Arjan Mann & Ryan S. Paterson (2019)
Cranial osteology and systematics of the enigmatic early 'sail-backed' synapsid Echinerpeton intermedium Reisz, 1972, and a review of the earliest 'pelycosaurs'.
Journal of Systematic Palaeontology (advance online publication)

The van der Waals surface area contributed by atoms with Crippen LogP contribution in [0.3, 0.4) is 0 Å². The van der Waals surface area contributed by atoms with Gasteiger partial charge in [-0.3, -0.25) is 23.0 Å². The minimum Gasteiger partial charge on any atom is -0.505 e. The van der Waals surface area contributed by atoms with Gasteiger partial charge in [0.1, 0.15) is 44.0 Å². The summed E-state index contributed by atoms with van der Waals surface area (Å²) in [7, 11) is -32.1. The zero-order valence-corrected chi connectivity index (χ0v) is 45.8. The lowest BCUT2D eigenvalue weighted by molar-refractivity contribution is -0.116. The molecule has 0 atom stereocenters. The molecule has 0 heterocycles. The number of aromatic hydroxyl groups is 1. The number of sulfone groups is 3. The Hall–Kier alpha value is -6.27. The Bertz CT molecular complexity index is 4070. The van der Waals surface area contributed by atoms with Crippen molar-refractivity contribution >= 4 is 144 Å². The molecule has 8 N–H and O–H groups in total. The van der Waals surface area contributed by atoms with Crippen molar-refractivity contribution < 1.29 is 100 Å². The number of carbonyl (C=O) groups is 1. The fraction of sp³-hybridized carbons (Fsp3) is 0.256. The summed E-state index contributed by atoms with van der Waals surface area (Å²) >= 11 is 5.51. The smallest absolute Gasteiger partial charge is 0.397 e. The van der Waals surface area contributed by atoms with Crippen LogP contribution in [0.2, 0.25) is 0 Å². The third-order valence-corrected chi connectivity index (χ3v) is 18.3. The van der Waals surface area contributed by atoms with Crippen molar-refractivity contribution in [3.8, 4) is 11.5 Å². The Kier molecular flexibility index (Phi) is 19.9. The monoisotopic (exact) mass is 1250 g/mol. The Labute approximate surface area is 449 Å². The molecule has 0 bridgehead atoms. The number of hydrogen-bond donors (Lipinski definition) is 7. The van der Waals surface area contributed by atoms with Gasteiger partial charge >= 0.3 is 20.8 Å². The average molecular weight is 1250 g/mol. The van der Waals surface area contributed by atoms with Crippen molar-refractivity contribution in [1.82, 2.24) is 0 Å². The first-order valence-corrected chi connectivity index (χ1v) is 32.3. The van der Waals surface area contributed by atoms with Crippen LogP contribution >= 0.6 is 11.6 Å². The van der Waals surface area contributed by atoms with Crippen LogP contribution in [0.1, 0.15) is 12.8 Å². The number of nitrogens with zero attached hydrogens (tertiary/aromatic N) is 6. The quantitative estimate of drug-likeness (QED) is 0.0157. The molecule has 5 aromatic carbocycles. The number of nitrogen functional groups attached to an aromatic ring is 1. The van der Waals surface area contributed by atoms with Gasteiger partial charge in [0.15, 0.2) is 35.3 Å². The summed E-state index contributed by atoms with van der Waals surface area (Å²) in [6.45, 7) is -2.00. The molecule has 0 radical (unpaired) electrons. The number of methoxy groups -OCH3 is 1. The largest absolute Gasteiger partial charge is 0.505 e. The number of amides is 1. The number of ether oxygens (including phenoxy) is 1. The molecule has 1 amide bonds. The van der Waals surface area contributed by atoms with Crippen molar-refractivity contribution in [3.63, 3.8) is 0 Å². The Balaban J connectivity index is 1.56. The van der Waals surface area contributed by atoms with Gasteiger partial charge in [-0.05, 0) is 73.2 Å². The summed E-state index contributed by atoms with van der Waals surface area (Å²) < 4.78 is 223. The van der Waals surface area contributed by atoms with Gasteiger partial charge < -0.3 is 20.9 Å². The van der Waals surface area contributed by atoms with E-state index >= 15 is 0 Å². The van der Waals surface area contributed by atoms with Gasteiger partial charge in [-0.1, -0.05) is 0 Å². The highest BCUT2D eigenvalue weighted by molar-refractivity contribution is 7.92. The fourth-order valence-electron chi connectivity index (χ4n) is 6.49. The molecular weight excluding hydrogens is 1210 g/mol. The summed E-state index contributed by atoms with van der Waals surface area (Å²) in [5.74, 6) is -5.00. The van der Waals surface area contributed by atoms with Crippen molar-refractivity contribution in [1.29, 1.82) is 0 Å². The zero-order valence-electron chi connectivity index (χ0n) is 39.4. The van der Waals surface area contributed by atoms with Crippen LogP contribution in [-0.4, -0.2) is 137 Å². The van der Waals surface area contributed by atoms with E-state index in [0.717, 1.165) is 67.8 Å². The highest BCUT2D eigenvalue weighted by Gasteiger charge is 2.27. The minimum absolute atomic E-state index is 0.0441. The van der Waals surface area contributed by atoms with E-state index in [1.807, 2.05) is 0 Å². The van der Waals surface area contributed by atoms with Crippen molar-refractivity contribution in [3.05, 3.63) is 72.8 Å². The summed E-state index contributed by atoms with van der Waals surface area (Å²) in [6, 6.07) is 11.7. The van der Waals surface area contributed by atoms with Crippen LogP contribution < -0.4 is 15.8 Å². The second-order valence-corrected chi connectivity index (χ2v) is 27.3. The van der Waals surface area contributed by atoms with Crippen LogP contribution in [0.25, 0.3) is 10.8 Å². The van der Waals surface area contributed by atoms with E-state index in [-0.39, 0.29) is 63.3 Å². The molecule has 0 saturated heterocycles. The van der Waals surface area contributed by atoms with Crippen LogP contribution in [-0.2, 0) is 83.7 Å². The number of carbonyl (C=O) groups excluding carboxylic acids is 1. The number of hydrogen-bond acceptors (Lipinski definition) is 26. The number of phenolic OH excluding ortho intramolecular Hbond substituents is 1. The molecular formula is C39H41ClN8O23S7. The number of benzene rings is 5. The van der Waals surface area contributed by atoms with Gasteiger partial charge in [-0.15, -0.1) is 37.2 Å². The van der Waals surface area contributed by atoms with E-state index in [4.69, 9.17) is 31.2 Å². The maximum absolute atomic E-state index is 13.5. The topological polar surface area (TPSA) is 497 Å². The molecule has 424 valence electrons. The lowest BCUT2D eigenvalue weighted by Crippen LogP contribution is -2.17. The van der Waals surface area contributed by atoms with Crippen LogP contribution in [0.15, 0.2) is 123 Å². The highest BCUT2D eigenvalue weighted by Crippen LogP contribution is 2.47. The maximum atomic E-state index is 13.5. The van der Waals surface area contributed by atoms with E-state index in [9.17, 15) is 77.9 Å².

The early synapsid Echinerpeton intermedium from Florence, Nova Scotia, was first described as a basal ophiacodontid 'pelycosaur,' displaying the oldest record of hyper-elongated neural spines in an amniote. Since its initial discovery, the systematic placement of Echinerpeton intermedium has been less clear than that of its contemporary Archaeothyris florensis. The difficulty in assigning the remains of Echinerpeton firmly to any broader clade is largely the result of the incomplete nature of specimens, particularly the lack of diagnostic cranial material. The most recent large-scale phylogenies of basal synapsid interrelationships do not consistently recover Echinerpeton in a stable position. Despite being one of the earliest known synapsids, the volatility of the phylogenetic position of Echinerpeton has resulted in its exclusion from many large-scale phylogenetic analyses. Here, we describe the first new remains of Echinerpeton since its initial discovery. RM 206866 includes substantial new cranial material, and we provide the first comprehensive description of its skull. Informative remains include a relatively complete parabasisphenoid complex. Additionally, we revisit the phylogenetic position of Echinerpeton using Bayesian inference and parsimony-based methods, confirming the taxon as a member of Ophiacodontidae.